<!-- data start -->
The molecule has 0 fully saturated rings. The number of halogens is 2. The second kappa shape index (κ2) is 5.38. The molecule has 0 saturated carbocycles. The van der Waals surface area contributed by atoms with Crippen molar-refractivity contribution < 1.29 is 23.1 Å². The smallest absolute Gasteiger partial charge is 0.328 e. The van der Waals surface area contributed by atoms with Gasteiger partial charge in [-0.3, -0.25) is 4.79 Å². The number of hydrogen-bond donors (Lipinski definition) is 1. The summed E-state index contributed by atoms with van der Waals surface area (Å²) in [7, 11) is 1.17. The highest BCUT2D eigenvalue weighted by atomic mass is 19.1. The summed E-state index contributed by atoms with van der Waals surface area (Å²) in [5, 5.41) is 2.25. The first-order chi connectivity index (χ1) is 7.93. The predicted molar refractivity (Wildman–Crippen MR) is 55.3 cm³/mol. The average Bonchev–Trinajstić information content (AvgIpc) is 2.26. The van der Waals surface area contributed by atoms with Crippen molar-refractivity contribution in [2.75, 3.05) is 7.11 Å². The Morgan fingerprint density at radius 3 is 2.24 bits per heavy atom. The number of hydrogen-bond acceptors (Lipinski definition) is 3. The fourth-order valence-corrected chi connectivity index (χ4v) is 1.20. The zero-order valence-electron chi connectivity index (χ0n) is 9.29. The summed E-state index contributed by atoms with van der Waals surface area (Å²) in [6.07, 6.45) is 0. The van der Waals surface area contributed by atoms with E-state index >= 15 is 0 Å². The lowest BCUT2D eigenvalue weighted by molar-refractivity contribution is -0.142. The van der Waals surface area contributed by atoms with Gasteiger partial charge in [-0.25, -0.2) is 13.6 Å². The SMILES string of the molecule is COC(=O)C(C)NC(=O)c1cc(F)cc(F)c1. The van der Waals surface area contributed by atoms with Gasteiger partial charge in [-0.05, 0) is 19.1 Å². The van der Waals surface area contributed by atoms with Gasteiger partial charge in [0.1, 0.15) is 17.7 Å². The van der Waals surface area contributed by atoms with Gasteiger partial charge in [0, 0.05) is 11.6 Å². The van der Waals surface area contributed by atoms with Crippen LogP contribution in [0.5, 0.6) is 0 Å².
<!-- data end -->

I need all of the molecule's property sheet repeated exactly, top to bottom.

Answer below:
The molecule has 0 fully saturated rings. The number of halogens is 2. The second kappa shape index (κ2) is 5.38. The molecule has 0 saturated carbocycles. The van der Waals surface area contributed by atoms with Crippen molar-refractivity contribution < 1.29 is 23.1 Å². The smallest absolute Gasteiger partial charge is 0.328 e. The van der Waals surface area contributed by atoms with Gasteiger partial charge in [-0.3, -0.25) is 4.79 Å². The number of hydrogen-bond donors (Lipinski definition) is 1. The summed E-state index contributed by atoms with van der Waals surface area (Å²) in [7, 11) is 1.17. The highest BCUT2D eigenvalue weighted by atomic mass is 19.1. The summed E-state index contributed by atoms with van der Waals surface area (Å²) in [5, 5.41) is 2.25. The first-order chi connectivity index (χ1) is 7.93. The predicted molar refractivity (Wildman–Crippen MR) is 55.3 cm³/mol. The average Bonchev–Trinajstić information content (AvgIpc) is 2.26. The van der Waals surface area contributed by atoms with Crippen molar-refractivity contribution in [2.75, 3.05) is 7.11 Å². The Morgan fingerprint density at radius 3 is 2.24 bits per heavy atom. The number of hydrogen-bond acceptors (Lipinski definition) is 3. The fourth-order valence-corrected chi connectivity index (χ4v) is 1.20. The zero-order valence-electron chi connectivity index (χ0n) is 9.29. The summed E-state index contributed by atoms with van der Waals surface area (Å²) in [6.07, 6.45) is 0. The van der Waals surface area contributed by atoms with E-state index >= 15 is 0 Å². The lowest BCUT2D eigenvalue weighted by molar-refractivity contribution is -0.142. The van der Waals surface area contributed by atoms with Gasteiger partial charge in [-0.25, -0.2) is 13.6 Å². The SMILES string of the molecule is COC(=O)C(C)NC(=O)c1cc(F)cc(F)c1. The van der Waals surface area contributed by atoms with Gasteiger partial charge in [-0.05, 0) is 19.1 Å². The van der Waals surface area contributed by atoms with Gasteiger partial charge in [0.1, 0.15) is 17.7 Å². The van der Waals surface area contributed by atoms with Gasteiger partial charge in [0, 0.05) is 11.6 Å². The van der Waals surface area contributed by atoms with Crippen LogP contribution in [0.5, 0.6) is 0 Å².